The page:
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Wheat Overkill May Kill Us |Autoimmune Diseases, Featured, Featured Sidebar, Food Allergy and Intolerance, Health Issues, Veganism | Thoughtful Living Non Profit Organization

Wheat Overkill May Kill Us

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It’s hard not to believe in a correlation between the growth of veganism and vegetarianism, which sharply limited the types of foods one can eat;  the  USDA’s food pyramid of 1992, and the growth of wheat intolerance.

Wheat may kill us if we don’t kill this misconception that so much bread and pasta are so good for us.

The USDA made a huge mistake in 1992 by placing 6-11 daily servings of wheat and grains –at the expense of all other food groups — as the foundation of the first food pyramid, but it was an easy sell to the children of the 80s and 90s who have been propagandized and socialized to become vegetarians and vegans.  The vegan food pyramid, above, created by the American Dietetic Association, shows grains and cereal as its largest component. 1

It’s not hard to quit eating meat and dairy when bread, cereal, pizza and pasta taste so good. After all, products made of grain easily fit into the formula that was the foundation of the good diet as taught in our health education classes.

We live with the consequences of a national wheat overdose.  The food industry had to keep up with the increased demand for wheat products, and bagels grew much bigger.  Let’s remember that grains were only introduced into the diet about 10,000 years ago, and that our wheat had been modified over time with increased gluten.  A person following the 1992 food pyramid was likely to get a diet consisting of 60% carbohydrates, while a vegan was likely to  to eat up to 80% carbohydrates, each ignoring the necessary balance of fats and proteins.  (At the same time, non-fat diets were the rage and the food processing industry replaced the fat with sugar or high fructose corn syrup.)

Now we have a diabetes epidemic because wheat, which converts into glucose in the body and combines with sugars and starches, creates insulin surges.  Also, there is an epidemic of auto-immune diseases which bear some connection to the effects of excess grains and wheat. 2   Additionally,  celiac disease affects 1% of the American population, and another large group (estimated between 15%-40%) have wheat sensitivities.  Heartburn has been linked to to excessive wheat consumption. 3   Crohn’s disease, arthritis, hypothyroidism, sinusitis, stomach cramps, headaches, acne, eczema are a few of the symptoms of wheat allergy or intolerance.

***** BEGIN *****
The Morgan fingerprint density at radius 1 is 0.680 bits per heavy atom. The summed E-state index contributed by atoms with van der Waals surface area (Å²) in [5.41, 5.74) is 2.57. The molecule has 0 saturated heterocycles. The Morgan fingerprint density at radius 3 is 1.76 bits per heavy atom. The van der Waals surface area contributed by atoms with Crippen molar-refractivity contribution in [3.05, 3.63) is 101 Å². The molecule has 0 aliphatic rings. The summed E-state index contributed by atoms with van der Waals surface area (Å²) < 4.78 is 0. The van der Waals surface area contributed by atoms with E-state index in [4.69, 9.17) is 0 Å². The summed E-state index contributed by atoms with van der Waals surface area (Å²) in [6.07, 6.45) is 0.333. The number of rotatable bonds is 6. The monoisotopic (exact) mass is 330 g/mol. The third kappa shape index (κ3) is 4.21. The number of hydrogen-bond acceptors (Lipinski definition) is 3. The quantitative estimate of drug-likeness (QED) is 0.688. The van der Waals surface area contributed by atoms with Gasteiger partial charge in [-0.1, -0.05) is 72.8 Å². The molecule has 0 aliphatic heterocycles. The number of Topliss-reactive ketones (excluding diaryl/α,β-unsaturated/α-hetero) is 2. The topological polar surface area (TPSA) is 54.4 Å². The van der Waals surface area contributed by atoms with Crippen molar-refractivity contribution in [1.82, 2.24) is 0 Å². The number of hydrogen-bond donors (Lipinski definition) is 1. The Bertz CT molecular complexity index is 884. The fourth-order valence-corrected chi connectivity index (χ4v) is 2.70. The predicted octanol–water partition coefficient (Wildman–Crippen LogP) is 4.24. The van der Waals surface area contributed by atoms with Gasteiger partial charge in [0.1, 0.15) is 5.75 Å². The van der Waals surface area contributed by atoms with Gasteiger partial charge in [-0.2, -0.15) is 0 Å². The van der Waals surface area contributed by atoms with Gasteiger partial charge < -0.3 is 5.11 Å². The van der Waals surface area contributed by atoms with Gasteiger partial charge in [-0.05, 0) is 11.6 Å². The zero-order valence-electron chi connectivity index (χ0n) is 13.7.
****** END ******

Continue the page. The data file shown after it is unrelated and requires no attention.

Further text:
Wheat intolerance can come on at any time at any age. It can develop gradually or suddenly. 4  Most often gluten is the component in wheat (and other grains) that causes illness.  Gluten is the protein which, like a glue, holds the wheat together by trapping gas and making wheat rise.   Fortunately, the body is equipped  with mechanisms to get rid of too much sugar in the blood and hard-to-digest proteins like gluten, but these mechanisms wear out from overwork. 5

Those sensitive to wheat can have gluten allergies, gluten intolerances, and/or allergies and intolerance to another compound in wheat.   There are genes for celiac disease, but not everyone who carries the genes develops it.  Many people have it without knowing it. 6  Given that 30% of the population of European ancestry carry these genes, the continuance of high wheat consumption may make those numbers grow.  Although the revised food pyramid of 2005 put at least three servings of whole grains into that food category, switching to whole wheat does not help, and in fact can be worse. wheat1.jpg

It cannot be stated that an excess of wheat is the only cause of these growing healthcare problems, but no one can safely argue it is not a contributing factor.  Antibiotics which take the good and bad bacteria out of the gut, may also be implicated in the development of certain forms of gluten intolerance.  There are two broad condition types arising from gluten overdose: immune response such as inflammation and malabsorption of nutrients.   Two  auto-immune conditions, rheumatoid arthritis and Hashimoto’s thyroiditis, correlate strongly with wheat sensitivity.

The good news is that if wheat is the cause of health problems, eliminating wheat and gluten is so much healthier than medications. (Many allergy doctors only test for celiac disease, not other wheat intolerance.)  Instead of getting the battery of medical tests to pinpoint the intolerance, simply stopping wheat grain consumption for a month to six weeks may cause symptoms of illness to go away. The other grains with gluten, such as rye and barley (used to make beer) must be avoided, but rice, corn and possibly oats are safe. 7  Gluten is a hidden ingredient in soy sauces and salad dressings, however.   If one insists on having pasta and dough, there are refined, gluten-free substitutes for wheat products.